Tony Romo was back in the house, once again watching Dak Prescott do his thing.
Just like last year.
The tiniest difference was that Romo is no longer wearing a baseball cap on the sidelines. Instead, the former All-Pro quarterback is killing it as a CBS broadcaster next to Jim Nantz. Dak, meanwhile, continues to do the same for the Cowboys.
Both are in their elements, thriving.
Sign Up and Save
Get six months of free digital access to the Star-Telegram
This date — Romo’s first in the booth to call a game involving his former team — had been circled for months, and on Sunday both Romo and Dak looked like they had been in their respective jobs for far longer than they have.
The Cowboys defeated the Kansas City Chiefs 28-17 and, at least for these two guys, this is the way it was supposed to be. This doesn’t happen often, certainly not often enough, but we should be happy for everyone involved. The whole Dak/Romo debate worked out best for all parties.
“The games I’ve seen [Romo call], he’s been great,” Dak said. “He brings a lot of excitement and has this high-pitched voice in big plays that gets everybody going. It’s exciting. From home, you can kind of put yourself in the game.”
No disagreement. Romo’s decision to pursue broadcasting rather than play another year, be it with the New York Jets, Houston Texans or Denver Broncos, was the right call.
He is still around football without getting killed. He didn’t have to move. He’s good at his new job.
CBS’s decision to give Romo the No. 1 analyst spot next to Nantz, despite having no experience, was the right call. Romo isn’t John Madden, Cris Collinsworth or Troy Aikman yet, but he’s prepared, insightful, excited, funny and quick.
The Cowboys’ decision to go with Dak has turned out to be the right call, too.
On this, everybody won.
This week, Romo was at his former place of work to “interview” his former head coach, and the guy who fell into taking his job for the CBS production meetings. Awk-ward.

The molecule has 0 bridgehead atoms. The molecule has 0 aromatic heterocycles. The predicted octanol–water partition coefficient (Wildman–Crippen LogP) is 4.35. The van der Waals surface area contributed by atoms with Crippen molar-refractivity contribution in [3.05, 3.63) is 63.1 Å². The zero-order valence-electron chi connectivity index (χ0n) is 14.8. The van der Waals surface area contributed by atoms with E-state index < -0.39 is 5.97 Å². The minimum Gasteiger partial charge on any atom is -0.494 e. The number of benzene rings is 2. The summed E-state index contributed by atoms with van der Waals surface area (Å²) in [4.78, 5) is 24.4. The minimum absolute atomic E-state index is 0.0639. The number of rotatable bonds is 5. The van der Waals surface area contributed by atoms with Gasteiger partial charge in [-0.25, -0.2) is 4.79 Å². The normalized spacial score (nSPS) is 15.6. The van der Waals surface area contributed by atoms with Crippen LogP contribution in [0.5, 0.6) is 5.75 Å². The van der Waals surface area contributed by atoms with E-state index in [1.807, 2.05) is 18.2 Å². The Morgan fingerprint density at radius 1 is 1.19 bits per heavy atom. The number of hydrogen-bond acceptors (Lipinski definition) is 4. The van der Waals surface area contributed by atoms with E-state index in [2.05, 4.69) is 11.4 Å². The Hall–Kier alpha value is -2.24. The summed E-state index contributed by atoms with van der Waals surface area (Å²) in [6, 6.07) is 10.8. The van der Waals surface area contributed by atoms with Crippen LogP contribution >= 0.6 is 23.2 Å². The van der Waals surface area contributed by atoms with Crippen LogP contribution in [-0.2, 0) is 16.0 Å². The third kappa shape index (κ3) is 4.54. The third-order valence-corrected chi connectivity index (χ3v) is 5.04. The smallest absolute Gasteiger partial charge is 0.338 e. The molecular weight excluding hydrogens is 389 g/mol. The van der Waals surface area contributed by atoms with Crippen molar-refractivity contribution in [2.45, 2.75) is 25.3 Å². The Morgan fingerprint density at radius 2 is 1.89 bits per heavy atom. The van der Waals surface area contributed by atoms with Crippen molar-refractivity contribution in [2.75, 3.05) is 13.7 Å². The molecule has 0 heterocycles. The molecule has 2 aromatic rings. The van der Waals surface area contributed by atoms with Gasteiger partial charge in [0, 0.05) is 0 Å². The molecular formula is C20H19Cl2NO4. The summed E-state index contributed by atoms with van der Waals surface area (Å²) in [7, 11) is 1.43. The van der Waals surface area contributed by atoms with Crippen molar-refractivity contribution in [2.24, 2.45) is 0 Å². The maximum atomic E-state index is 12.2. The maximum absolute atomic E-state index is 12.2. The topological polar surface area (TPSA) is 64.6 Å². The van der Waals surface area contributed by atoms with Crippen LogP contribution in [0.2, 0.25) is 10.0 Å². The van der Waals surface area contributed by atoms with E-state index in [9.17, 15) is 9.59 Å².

“It was, ‘Good to see you,’ then it was pretty much straight to business,” Dak said. “He didn’t have to ask some of the questions that most announcers have to because he knows a bit of our offense and knows the players. It was simple.”
Before the game, the Cowboys showed a 2-minute Romo tribute video that was narrated by former teammate Jason Witten.
You forget just how many fun, memorable plays Romo created out of nothing. The touchdown pass when he should have been sacked by J.J. Watt. The first down when he should have just fallen on the errant snap but turned it into a long run. The face-down celebration after the TD pass in the playoff win against Detroit.
Watching Romo’s reaction to the video, it was evident that interviewing Dak Prescott and Jason Garrett was more fun than this. He was watching highlights from his life, and while his decision to sit in the booth is the right one, looking back is not always easy. Those moments are real, but they’re also gone.
In Romo’s place is a guy who is not on pace to statistically better his record rookie season. But through eight games, Dak has more than quelled any fears that he was doomed for the cliche “sophomore slump.”
While he has not passed for 300 yards in a game this season, he doesn’t care. Nor should he. Dak is 18-6 as an NFL quarterback, and right now both he and his offense are rolling.
“I’m a better player overall than I was last year, a better passer overall,” Dak said. “Seeing the defense, being able to get through my reads, to do all of that, [I am] definitely better than I was a year ago.”
He’s completing just under 63 percent of his passes for 1,818 yards with 16 touchdowns and four picks. He’s already better than so many others at his position, including the guy he defeated Sunday.
With quarterbacks such as Eli Manning, Philip Rivers, Drew Brees, Ben Roethlisberger, Tom Brady and a few others approaching “That age,” Dak is one of the few quarterbacks in line to be part of the next generation of stars.
Dak outplayed Alex Smith on Sunday and had one of “those plays” that puts him in that special category. The play was reminiscent of when Romo made something when there was no play to be made.
With 21 seconds to go in the first half, Dak lined up in the shotgun for a third-and-goal play from the 10. He was flushed from the pocket and almost sacked by Chiefs defensive end Allen Bailey. The normal guy falls down, and the offense settles for a field goal.
Dak is simply too strong, too athletic, and ran it in for a touchdown.
Just as Romo spoiled us with those plays, so too does Dak.
The Cowboys scored a touchdown in every quarter against Kansas City, the last a Dak-to-Cole Beasley pass that ended the game with nine minutes remaining.
The score wrapped up an afternoon where everybody won.
Mac Engel: @macengelprof